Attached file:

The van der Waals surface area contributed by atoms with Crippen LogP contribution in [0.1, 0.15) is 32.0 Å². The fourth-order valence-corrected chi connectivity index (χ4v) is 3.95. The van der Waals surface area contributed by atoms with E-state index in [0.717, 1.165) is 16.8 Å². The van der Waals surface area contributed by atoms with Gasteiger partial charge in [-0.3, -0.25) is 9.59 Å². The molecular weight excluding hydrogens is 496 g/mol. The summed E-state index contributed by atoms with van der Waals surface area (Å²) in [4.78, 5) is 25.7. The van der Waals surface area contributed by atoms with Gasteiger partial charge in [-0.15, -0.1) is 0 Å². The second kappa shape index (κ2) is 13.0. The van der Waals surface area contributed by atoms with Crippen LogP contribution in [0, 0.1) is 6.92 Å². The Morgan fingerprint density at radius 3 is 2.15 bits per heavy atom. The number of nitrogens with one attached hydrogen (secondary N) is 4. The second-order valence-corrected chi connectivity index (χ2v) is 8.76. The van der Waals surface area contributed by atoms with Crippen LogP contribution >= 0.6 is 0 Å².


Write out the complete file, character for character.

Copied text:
The van der Waals surface area contributed by atoms with Crippen LogP contribution in [0.1, 0.15) is 32.0 Å². The fourth-order valence-corrected chi connectivity index (χ4v) is 3.95. The van der Waals surface area contributed by atoms with E-state index in [0.717, 1.165) is 16.8 Å². The van der Waals surface area contributed by atoms with Gasteiger partial charge in [-0.3, -0.25) is 9.59 Å². The molecular weight excluding hydrogens is 496 g/mol. The summed E-state index contributed by atoms with van der Waals surface area (Å²) in [4.78, 5) is 25.7. The van der Waals surface area contributed by atoms with Gasteiger partial charge in [-0.15, -0.1) is 0 Å². The second kappa shape index (κ2) is 13.0. The van der Waals surface area contributed by atoms with Crippen LogP contribution in [0, 0.1) is 6.92 Å². The Morgan fingerprint density at radius 3 is 2.15 bits per heavy atom. The number of nitrogens with one attached hydrogen (secondary N) is 4. The second-order valence-corrected chi connectivity index (χ2v) is 8.76. The van der Waals surface area contributed by atoms with Crippen LogP contribution >= 0.6 is 0 Å².